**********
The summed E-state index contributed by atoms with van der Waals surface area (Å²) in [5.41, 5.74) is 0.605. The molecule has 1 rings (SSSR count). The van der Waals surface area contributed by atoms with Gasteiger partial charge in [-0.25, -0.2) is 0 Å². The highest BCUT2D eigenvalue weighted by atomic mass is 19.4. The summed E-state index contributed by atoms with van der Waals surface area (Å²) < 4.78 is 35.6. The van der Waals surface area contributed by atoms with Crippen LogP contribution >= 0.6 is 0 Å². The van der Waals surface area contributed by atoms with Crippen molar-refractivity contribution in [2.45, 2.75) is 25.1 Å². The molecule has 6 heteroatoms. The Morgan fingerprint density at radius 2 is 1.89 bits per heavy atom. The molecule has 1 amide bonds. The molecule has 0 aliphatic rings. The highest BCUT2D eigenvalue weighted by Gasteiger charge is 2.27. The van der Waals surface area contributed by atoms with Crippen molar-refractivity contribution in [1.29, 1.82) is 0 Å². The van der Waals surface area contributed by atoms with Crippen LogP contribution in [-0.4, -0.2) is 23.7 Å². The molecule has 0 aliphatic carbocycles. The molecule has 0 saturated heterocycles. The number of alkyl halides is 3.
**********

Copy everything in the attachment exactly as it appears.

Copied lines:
The summed E-state index contributed by atoms with van der Waals surface area (Å²) in [5.41, 5.74) is 0.605. The molecule has 1 rings (SSSR count). The van der Waals surface area contributed by atoms with Gasteiger partial charge in [-0.25, -0.2) is 0 Å². The highest BCUT2D eigenvalue weighted by atomic mass is 19.4. The summed E-state index contributed by atoms with van der Waals surface area (Å²) < 4.78 is 35.6. The van der Waals surface area contributed by atoms with Crippen LogP contribution >= 0.6 is 0 Å². The van der Waals surface area contributed by atoms with Crippen molar-refractivity contribution in [2.45, 2.75) is 25.1 Å². The molecule has 6 heteroatoms. The Morgan fingerprint density at radius 2 is 1.89 bits per heavy atom. The molecule has 1 amide bonds. The molecule has 0 aliphatic rings. The highest BCUT2D eigenvalue weighted by Gasteiger charge is 2.27. The van der Waals surface area contributed by atoms with Crippen molar-refractivity contribution in [1.29, 1.82) is 0 Å². The van der Waals surface area contributed by atoms with Crippen LogP contribution in [-0.4, -0.2) is 23.7 Å². The molecule has 0 aliphatic carbocycles. The molecule has 0 saturated heterocycles. The number of alkyl halides is 3.